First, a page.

It’s weird to sit on the windowsill of a national disaster. In my apartment and on my street, everything is fine. I never lost power or water. I was so incredibly lucky; I’m still shocked whenever I think about it. A lot of people weren’t so lucky. Thousands of people are displaced from their homes or stuck inside tall towers with no electricity. They are in the outskirts of New York City and on Staten Island, so they are not getting the media coverage that they deserve. A lot of them don’t have the means to go anywhere else. Some of them are too old or infirm to leave their homes. Some of my coworkers were able to go to Staten Island yesterday. They went to a retirement home where workers are having trouble getting food up to residents on all the floors. There isn’t enough man power. These people are lonely and they are secluded. Some don’t even know who won the presidential election. Please, if you have five dollars or five hours, find a way to contribute to this relief effort. FEMA is here and working hard but they can’t do it on their own. There is a lot of work to be done, but there are a lot of people to do it. See the links below for ways to lend a hand.
Occupy Sandy is picking up volunteers most days.
The Gray Beards are working specifically to relieve the Rockaways, which were hit especially hard.
The Alley Cat Allies are feeding feral cats that have been left behind.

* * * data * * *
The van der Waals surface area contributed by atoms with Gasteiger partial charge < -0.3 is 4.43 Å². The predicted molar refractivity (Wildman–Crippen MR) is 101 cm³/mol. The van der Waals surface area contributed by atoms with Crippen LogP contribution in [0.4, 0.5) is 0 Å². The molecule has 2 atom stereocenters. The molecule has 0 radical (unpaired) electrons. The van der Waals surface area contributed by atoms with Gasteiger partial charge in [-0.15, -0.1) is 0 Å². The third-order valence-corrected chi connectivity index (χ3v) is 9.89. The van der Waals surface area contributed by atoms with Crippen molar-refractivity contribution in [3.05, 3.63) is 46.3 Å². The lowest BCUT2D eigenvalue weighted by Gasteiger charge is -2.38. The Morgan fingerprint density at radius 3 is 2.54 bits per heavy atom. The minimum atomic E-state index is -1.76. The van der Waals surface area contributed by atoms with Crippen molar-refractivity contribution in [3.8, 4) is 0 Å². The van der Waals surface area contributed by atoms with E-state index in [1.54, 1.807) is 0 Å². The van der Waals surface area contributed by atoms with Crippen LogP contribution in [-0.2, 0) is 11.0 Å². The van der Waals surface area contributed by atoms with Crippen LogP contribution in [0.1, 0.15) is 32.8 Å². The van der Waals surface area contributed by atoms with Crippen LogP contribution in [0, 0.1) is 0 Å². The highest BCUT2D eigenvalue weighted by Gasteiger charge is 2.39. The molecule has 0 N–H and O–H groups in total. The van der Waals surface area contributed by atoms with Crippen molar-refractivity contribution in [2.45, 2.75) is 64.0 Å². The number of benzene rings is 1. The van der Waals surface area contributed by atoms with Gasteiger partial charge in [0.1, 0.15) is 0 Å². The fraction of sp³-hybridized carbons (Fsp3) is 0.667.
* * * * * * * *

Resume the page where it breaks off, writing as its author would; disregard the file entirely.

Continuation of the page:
Freaking Corey Booker is singlehandedly saving everyone.
Here are FEMA’s recommendations.
TED Blog has done a lot more research than I have. They are a great place to seek opportunities to help.
Mayor Bloomberg’s office has also organized a movement to help.
Staten Island was totally leveled. Here’s how to help them.
Tree Hugger is a great blog with tons of resources.
And the New York Times has an article to remind you that no matter how much people are suffering, getting fat is still the worst thing that could ever fucking happen to someone.
The long and the short of it is that it’s better to volunteer with an organization than to just go trudging off willy nilly. Check with a group you already work with, a church nearby, or any other community group you can think of to see how people are organizing to help. Thanks to The Stir, Tree Hugger, and TED Blog for being fonts of information!